Watch vaccination carefully and record it, public told


PETALING JAYA: Now that picture-taking and recording are allowed, health experts are advising those who are about to receive the Covid-19 vaccine to observe the process closely to allay fears they are getting a blank shot.

Likewise, the vaccination staff should show the filled syringe before injecting, said Prof Dr Moy Foong Ming from Universiti Malaya’s Department of Social and Preventive Medicine.

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“It would be better if the staffer can show the recipient the syringe being filled from the vial, while the public should also observe carefully and, if necessary, take a photo or video,” she said yesterday.

Dr Moy said the vaccination staff should fill the syringes in front of the recipients as this would boost public confidence that they were indeed getting a proper vaccine dose, following claims of “empty” vaccination syringes that led many to doubt the integrity of the country’s Covid-19 immunisation programme.

On Friday, coordinating minister for the National Covid-19 Immunisation Programme Khairy Jamaluddin said the public could now film their vaccination process so as to give them that sense of assurance that it was properly done.

Khairy also noted that the act of showing the correctly filled syringe to the recipient was now standard procedure.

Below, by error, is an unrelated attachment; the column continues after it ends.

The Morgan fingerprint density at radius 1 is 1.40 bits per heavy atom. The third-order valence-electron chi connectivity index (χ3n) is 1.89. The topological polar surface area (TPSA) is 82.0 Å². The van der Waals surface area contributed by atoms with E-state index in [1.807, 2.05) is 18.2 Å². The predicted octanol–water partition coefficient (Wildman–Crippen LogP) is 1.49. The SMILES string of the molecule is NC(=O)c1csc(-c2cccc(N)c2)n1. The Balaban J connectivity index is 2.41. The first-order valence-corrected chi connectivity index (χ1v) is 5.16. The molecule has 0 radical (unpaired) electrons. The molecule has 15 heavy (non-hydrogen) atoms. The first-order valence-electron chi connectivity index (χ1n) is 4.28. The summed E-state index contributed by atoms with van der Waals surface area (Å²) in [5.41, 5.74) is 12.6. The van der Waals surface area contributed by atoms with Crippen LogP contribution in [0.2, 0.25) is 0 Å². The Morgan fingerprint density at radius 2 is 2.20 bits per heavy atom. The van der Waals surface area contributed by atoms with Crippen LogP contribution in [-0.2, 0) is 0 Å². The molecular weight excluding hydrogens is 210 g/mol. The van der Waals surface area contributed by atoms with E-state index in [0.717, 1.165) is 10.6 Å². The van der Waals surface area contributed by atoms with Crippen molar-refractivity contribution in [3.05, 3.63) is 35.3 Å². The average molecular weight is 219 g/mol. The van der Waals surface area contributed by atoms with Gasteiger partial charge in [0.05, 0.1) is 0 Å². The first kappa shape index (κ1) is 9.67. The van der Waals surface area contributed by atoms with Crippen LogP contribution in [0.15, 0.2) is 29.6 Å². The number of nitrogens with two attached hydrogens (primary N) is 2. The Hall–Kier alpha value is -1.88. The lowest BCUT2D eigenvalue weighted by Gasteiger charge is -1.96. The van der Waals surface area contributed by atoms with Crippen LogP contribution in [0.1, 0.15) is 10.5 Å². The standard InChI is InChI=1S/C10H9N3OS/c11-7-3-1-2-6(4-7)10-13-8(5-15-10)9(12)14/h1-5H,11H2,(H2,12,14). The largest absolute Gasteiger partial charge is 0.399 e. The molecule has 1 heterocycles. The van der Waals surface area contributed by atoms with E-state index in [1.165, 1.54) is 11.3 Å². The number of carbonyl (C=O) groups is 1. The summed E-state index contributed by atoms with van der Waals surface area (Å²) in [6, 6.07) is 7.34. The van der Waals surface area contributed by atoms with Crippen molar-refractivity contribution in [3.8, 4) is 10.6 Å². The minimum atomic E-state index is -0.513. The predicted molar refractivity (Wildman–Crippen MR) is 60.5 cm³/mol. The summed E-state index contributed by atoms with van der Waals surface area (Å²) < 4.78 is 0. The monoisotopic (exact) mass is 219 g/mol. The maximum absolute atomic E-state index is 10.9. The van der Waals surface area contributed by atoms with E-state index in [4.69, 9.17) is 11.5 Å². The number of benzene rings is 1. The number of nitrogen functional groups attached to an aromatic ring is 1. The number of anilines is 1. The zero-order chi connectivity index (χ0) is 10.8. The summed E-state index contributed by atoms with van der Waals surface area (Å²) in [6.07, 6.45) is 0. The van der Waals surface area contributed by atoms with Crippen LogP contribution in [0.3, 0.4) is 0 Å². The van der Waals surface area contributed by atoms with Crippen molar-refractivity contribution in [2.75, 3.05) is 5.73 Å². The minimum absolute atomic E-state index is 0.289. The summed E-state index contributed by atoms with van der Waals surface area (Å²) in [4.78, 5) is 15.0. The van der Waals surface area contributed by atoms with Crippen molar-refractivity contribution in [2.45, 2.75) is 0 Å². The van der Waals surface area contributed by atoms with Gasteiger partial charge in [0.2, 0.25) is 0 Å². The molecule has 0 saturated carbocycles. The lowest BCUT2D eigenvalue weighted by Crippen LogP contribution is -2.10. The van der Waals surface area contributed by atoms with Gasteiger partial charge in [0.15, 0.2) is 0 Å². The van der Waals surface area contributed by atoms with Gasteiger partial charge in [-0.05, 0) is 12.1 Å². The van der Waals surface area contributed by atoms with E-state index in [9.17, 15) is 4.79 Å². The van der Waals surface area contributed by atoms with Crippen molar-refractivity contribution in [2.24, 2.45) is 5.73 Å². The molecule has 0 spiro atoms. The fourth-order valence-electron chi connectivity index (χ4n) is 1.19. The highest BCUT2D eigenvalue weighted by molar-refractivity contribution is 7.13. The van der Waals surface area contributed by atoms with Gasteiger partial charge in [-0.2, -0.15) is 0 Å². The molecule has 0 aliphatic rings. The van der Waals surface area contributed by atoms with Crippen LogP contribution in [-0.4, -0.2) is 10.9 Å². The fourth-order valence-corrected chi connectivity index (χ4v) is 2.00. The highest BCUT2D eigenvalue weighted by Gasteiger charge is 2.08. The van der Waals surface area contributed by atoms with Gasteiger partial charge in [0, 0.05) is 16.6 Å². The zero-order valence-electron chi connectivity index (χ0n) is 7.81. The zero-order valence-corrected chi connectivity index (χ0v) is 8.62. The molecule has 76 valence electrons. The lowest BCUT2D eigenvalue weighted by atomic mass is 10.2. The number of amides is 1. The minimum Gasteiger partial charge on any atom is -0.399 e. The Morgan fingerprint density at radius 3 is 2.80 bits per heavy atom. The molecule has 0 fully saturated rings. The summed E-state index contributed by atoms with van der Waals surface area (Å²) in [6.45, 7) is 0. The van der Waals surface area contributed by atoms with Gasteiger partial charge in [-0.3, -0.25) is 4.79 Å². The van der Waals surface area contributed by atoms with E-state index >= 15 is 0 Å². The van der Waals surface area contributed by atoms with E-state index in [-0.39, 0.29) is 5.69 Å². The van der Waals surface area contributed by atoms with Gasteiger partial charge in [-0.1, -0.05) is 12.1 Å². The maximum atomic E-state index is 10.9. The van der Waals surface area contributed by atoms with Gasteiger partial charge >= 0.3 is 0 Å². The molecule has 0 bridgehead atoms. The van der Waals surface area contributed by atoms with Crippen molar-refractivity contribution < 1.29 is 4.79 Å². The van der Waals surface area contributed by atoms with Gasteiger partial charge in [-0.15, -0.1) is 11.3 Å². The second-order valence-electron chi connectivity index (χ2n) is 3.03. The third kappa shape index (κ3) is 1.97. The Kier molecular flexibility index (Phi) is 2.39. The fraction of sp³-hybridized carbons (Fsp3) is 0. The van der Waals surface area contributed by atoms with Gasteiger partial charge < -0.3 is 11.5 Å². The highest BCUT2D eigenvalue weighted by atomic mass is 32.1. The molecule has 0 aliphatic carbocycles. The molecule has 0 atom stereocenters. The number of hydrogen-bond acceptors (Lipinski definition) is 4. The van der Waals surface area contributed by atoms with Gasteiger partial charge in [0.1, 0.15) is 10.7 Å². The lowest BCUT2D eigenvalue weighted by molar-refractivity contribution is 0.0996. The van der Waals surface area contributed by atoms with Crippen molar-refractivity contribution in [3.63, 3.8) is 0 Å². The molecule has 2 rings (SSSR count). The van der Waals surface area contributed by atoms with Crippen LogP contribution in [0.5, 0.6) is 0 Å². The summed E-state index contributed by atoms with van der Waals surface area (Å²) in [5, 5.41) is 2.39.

Since his announcement on the permission to film, Malaysians have responded accordingly, with many sharing their photos or videos on social media.

Dr Moy said the “empty” syringes episode had caused a decline in public confidence in the vaccination programme, as well as increased vaccine hesitancy among the public.

As such, she said stern action must be taken against the staff member at fault in order to prevent this from happening again as the episode could jeopardise the aims of the National Covid-19 Immunisation Programme.

Universiti Kebangsaan Malaysia health economics, hospital and health management expert Prof Dr Sharifa Ezat Wan Puteh said this “empty” syringe episode had affected the integrity of the Health Ministry, Science, Technology and Innovation Ministry, vaccination personnel and the quality of service provided to vaccine recipients.

On whether pre-filled vaccination syringes are allowed, she said this was acceptable as long as the vaccinating process was done properly.

“The vials contain jabs for a few people, so the providers need to fill multiple times into different disposable syringes,” she said.

As there are fears that some people did not receive the vaccine, Dr Sharifa said antibody (serology) testing was currently not recommended to assess the level of immunity following Covid-19 vaccination, or to assess the need for vaccination in an unvaccinated person.

Even with a serology test, she said a layperson must seek professional help in the matter as the interpretation of antibody levels was a rather technical thing that might be misunderstood.

Alliance for Safe Community chairman Tan Sri Lee Lam Thye believed that the “empty” syringe issue was a “very big deal” as it had the potential to cast doubt on the programme.

Lee urged the government to face the realities on the ground and to address them, noting there seemed to be a disconnect between what the government says and what the people believe.

“The police have said they are investigating 13 reports about ‘empty’ syringes. Have they completed their investigation?

“If they have, shouldn’t the police be making their findings public?” he asked, adding that the government had to “get the facts straight” so that everything else would fall into place.

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